In the morning of Tuesday, March 8, 2016 our bus of 35 teenagers and advocates drove to Albany to meet over dozens of people dedicated to reforming New York’s criminal justice policies towards our youth. Four exalt graduates ranging from 15 -21 years old arrived by 6:30am to show their dedication to raising the age of criminal responsibility.
As the Internship and Community Development Liaison at exalt I was able to coordinate a graduate engagement project where exalt graduates could learn about lobbying, community organizing, and get involved with a campaign that would directly affect their lives. The Children’s Defense Fund’s Youth Justice Organizer, Cadeem Gibbs led four workshops with our graduates on Raise the Age and the legislative process to prepare for Lobby Day.
As a reminder, the Raise the Age NY Campaign calls for comprehensive reform that would:
- Raise the overall age of juvenile jurisdiction to 18, which is consistent with other states
- Ensure no youth who is 16 and 17 year olds is placed in an adult jail or prison
- Ensure that parents of 16 and 17 years old are notified upon arrest and that these youth are interviewed employing youth-appropriate practices
- Better address the collateral consequences of court involvement and help youth become successful adults by sealing records and expanding Youthful Offender status to age 21
- Increase investments in front-end diversion services that keep youth in their communities rather than incarceration
- Originate as many cases of 16 and 17 year olds in Family court as possible and create Youth Parts in adult court. Apply the Family Court Act to as many cases as possible regardless of which courthouse in which the case is heard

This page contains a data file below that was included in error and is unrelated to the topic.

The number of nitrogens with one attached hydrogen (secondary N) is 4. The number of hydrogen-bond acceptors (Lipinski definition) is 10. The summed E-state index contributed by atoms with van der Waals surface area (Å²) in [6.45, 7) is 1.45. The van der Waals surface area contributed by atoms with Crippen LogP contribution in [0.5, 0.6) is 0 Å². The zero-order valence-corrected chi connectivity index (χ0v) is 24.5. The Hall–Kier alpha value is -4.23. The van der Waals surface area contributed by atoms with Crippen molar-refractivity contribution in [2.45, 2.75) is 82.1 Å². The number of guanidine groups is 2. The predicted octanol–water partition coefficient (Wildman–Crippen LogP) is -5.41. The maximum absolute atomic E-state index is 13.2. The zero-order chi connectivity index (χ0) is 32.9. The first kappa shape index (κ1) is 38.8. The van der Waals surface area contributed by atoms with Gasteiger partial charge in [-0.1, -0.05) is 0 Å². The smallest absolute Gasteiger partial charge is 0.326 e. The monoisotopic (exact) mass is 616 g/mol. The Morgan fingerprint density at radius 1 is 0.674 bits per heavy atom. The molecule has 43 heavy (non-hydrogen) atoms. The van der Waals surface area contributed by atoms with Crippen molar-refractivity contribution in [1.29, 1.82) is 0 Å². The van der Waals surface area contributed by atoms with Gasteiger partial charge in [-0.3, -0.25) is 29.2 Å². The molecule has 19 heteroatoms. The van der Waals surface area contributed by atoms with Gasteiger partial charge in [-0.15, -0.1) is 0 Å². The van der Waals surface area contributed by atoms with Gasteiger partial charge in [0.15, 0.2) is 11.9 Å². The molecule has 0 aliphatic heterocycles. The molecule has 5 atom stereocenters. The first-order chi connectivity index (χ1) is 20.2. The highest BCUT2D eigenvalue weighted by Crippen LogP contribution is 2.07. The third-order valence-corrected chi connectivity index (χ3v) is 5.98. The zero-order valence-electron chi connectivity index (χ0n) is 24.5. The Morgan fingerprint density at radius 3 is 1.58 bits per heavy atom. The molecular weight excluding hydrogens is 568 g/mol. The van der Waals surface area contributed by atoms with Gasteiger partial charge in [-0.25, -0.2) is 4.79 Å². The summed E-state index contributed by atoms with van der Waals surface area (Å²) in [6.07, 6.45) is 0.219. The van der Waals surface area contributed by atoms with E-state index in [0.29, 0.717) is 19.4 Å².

The day launched with a press conference on the steps of the Senate House. Many legislators came to show support for the campaign, including Michael Blake from the Bronx who gave a passionate speech that resonated the hall. There were three young adults who gave their account of being arrested and incarcerated as a 16 or 17 year old and the impact that it had on their lives. Kalief Browder’s brother also spoke about how this change in legislation would have saved his brother’s life.
Exalt graduate interns met with the offices of three Senators to advocate for these reforms. The issues they emphasized in their meetings were the urgency of front-end diversion programs and alternative to incarceration programs that focus on career development; the importance of reducing recidivism; and the inequity and trauma that results from incarcerating youth in adult facilities.
In our second meeting, one of the graduates broke out into tears describing to Senator Diane Savino’s office the impact the exalt youth program had on her life. She urged the senator to invest in communities of color that are underresourced and overpoliced.
In meeting with Senator Martin Golden’s office, we were pleasantly surprised to hear that Golden was on board with Raise the Age – however emphasizing, his opposition to equal treatment for violent offenders. Another graduate explained the importance of alternatives to incarceration, such as investment in education and mentorship by relatable and positive adults. He described his experience at the youth facility at Riker’s Island as a “gladiator boot-camp”.
Despite the fact that the Governor allotted $120 million dollars for these reforms, it appears that they will not be included in the budget session, which will finish at the end of this month. In addition to the allotment of resources, there were seven pages of recommendations as to how localities will be reimbursed for implementing these reforms including to probation. Advocates remain confident that the legislative session may bring more luck as the foundation of support was mostly built last year. The campaign is starting at a different place this year – Republican Senators know about the asks of the campaign and slowly but surely are coming around. The Children’s Defense Fund will continue their targeted advocacy in Rochester (which will occur in two weeks) and in Senator Flanigan’s district in Long Island.